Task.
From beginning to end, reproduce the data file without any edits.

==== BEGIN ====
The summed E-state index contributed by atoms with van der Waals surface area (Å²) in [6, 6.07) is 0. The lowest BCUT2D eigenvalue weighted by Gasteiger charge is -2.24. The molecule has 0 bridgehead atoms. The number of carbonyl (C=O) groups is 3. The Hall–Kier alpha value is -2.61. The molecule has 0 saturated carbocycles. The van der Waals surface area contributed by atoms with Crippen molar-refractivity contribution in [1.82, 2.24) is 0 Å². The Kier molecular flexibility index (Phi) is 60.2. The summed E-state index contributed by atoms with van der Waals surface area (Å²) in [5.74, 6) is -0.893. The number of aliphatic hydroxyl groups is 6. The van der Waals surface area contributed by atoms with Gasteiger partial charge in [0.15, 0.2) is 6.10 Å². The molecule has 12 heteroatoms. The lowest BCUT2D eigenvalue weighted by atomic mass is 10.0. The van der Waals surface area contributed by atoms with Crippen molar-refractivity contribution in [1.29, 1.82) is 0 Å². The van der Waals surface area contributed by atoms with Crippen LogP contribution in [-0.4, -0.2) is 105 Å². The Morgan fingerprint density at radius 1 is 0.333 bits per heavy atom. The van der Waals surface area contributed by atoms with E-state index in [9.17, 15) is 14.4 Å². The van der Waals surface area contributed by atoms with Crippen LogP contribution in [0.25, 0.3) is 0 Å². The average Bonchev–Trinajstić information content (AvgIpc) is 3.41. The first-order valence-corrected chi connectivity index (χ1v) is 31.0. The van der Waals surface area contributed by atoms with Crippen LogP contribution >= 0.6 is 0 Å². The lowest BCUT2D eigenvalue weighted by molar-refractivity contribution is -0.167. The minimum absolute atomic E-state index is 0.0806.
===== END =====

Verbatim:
The summed E-state index contributed by atoms with van der Waals surface area (Å²) in [6, 6.07) is 0. The lowest BCUT2D eigenvalue weighted by Gasteiger charge is -2.24. The molecule has 0 bridgehead atoms. The number of carbonyl (C=O) groups is 3. The Hall–Kier alpha value is -2.61. The molecule has 0 saturated carbocycles. The van der Waals surface area contributed by atoms with Crippen molar-refractivity contribution in [1.82, 2.24) is 0 Å². The Kier molecular flexibility index (Phi) is 60.2. The summed E-state index contributed by atoms with van der Waals surface area (Å²) in [5.74, 6) is -0.893. The number of aliphatic hydroxyl groups is 6. The van der Waals surface area contributed by atoms with Gasteiger partial charge in [0.15, 0.2) is 6.10 Å². The molecule has 12 heteroatoms. The lowest BCUT2D eigenvalue weighted by atomic mass is 10.0. The van der Waals surface area contributed by atoms with Crippen molar-refractivity contribution in [1.29, 1.82) is 0 Å². The van der Waals surface area contributed by atoms with Crippen LogP contribution in [-0.4, -0.2) is 105 Å². The Morgan fingerprint density at radius 1 is 0.333 bits per heavy atom. The van der Waals surface area contributed by atoms with E-state index in [9.17, 15) is 14.4 Å². The van der Waals surface area contributed by atoms with Crippen LogP contribution in [0.25, 0.3) is 0 Å². The average Bonchev–Trinajstić information content (AvgIpc) is 3.41. The first-order valence-corrected chi connectivity index (χ1v) is 31.0. The van der Waals surface area contributed by atoms with Crippen LogP contribution >= 0.6 is 0 Å². The lowest BCUT2D eigenvalue weighted by molar-refractivity contribution is -0.167. The minimum absolute atomic E-state index is 0.0806.